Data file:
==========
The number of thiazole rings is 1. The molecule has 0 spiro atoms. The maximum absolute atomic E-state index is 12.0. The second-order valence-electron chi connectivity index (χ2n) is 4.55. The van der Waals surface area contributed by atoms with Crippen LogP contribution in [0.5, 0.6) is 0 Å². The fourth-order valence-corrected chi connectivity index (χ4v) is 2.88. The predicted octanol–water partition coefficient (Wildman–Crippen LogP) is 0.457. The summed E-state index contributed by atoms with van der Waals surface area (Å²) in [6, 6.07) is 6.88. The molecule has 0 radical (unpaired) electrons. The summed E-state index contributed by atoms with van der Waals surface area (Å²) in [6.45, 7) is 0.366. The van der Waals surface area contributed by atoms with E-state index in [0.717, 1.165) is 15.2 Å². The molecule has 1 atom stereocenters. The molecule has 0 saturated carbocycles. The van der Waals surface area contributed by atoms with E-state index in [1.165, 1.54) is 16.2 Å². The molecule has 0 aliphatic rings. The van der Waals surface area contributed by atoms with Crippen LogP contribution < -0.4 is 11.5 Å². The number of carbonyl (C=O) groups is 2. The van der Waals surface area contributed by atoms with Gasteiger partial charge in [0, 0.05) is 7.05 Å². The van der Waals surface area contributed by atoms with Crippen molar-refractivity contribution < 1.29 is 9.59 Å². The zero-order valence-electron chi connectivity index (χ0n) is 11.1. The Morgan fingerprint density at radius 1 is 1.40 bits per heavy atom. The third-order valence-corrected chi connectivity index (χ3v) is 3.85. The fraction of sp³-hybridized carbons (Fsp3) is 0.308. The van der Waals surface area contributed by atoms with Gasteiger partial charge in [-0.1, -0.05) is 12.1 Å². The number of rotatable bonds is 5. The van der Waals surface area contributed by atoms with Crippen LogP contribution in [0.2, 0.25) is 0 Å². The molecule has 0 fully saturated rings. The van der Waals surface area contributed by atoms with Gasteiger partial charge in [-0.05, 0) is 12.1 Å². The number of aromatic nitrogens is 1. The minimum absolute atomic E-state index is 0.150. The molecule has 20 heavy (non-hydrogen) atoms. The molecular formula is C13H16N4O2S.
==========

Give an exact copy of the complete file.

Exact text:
The number of thiazole rings is 1. The molecule has 0 spiro atoms. The maximum absolute atomic E-state index is 12.0. The second-order valence-electron chi connectivity index (χ2n) is 4.55. The van der Waals surface area contributed by atoms with Crippen LogP contribution in [0.5, 0.6) is 0 Å². The fourth-order valence-corrected chi connectivity index (χ4v) is 2.88. The predicted octanol–water partition coefficient (Wildman–Crippen LogP) is 0.457. The summed E-state index contributed by atoms with van der Waals surface area (Å²) in [6, 6.07) is 6.88. The molecule has 0 radical (unpaired) electrons. The summed E-state index contributed by atoms with van der Waals surface area (Å²) in [6.45, 7) is 0.366. The van der Waals surface area contributed by atoms with E-state index in [0.717, 1.165) is 15.2 Å². The molecule has 1 atom stereocenters. The molecule has 0 saturated carbocycles. The van der Waals surface area contributed by atoms with E-state index in [1.165, 1.54) is 16.2 Å². The molecule has 0 aliphatic rings. The van der Waals surface area contributed by atoms with Crippen LogP contribution < -0.4 is 11.5 Å². The number of carbonyl (C=O) groups is 2. The van der Waals surface area contributed by atoms with Gasteiger partial charge in [0, 0.05) is 7.05 Å². The van der Waals surface area contributed by atoms with Crippen molar-refractivity contribution < 1.29 is 9.59 Å². The zero-order valence-electron chi connectivity index (χ0n) is 11.1. The Morgan fingerprint density at radius 1 is 1.40 bits per heavy atom. The third-order valence-corrected chi connectivity index (χ3v) is 3.85. The fraction of sp³-hybridized carbons (Fsp3) is 0.308. The van der Waals surface area contributed by atoms with Gasteiger partial charge in [-0.1, -0.05) is 12.1 Å². The number of rotatable bonds is 5. The van der Waals surface area contributed by atoms with Crippen LogP contribution in [0.2, 0.25) is 0 Å². The molecule has 0 fully saturated rings. The van der Waals surface area contributed by atoms with Gasteiger partial charge in [-0.05, 0) is 12.1 Å². The number of aromatic nitrogens is 1. The minimum absolute atomic E-state index is 0.150. The molecule has 20 heavy (non-hydrogen) atoms. The molecular formula is C13H16N4O2S.